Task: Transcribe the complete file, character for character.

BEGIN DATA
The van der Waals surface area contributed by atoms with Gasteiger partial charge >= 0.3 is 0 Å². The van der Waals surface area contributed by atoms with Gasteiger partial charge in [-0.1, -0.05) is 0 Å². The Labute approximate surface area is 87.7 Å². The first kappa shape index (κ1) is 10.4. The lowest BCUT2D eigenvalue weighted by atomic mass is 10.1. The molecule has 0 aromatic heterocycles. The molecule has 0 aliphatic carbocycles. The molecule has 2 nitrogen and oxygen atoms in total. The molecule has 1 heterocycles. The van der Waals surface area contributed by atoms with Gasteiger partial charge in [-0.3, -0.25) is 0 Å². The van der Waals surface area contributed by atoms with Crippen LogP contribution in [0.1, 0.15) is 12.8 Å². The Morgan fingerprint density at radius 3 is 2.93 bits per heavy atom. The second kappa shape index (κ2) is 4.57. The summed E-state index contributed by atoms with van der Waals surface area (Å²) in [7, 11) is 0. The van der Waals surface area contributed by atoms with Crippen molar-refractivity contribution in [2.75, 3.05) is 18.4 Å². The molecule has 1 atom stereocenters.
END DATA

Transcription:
The van der Waals surface area contributed by atoms with Gasteiger partial charge >= 0.3 is 0 Å². The van der Waals surface area contributed by atoms with Gasteiger partial charge in [-0.1, -0.05) is 0 Å². The Labute approximate surface area is 87.7 Å². The first kappa shape index (κ1) is 10.4. The lowest BCUT2D eigenvalue weighted by atomic mass is 10.1. The molecule has 0 aromatic heterocycles. The molecule has 0 aliphatic carbocycles. The molecule has 2 nitrogen and oxygen atoms in total. The molecule has 1 heterocycles. The van der Waals surface area contributed by atoms with Gasteiger partial charge in [-0.3, -0.25) is 0 Å². The van der Waals surface area contributed by atoms with Crippen LogP contribution in [0.1, 0.15) is 12.8 Å². The Morgan fingerprint density at radius 3 is 2.93 bits per heavy atom. The second kappa shape index (κ2) is 4.57. The summed E-state index contributed by atoms with van der Waals surface area (Å²) in [7, 11) is 0. The van der Waals surface area contributed by atoms with Crippen molar-refractivity contribution in [2.75, 3.05) is 18.4 Å². The molecule has 1 atom stereocenters.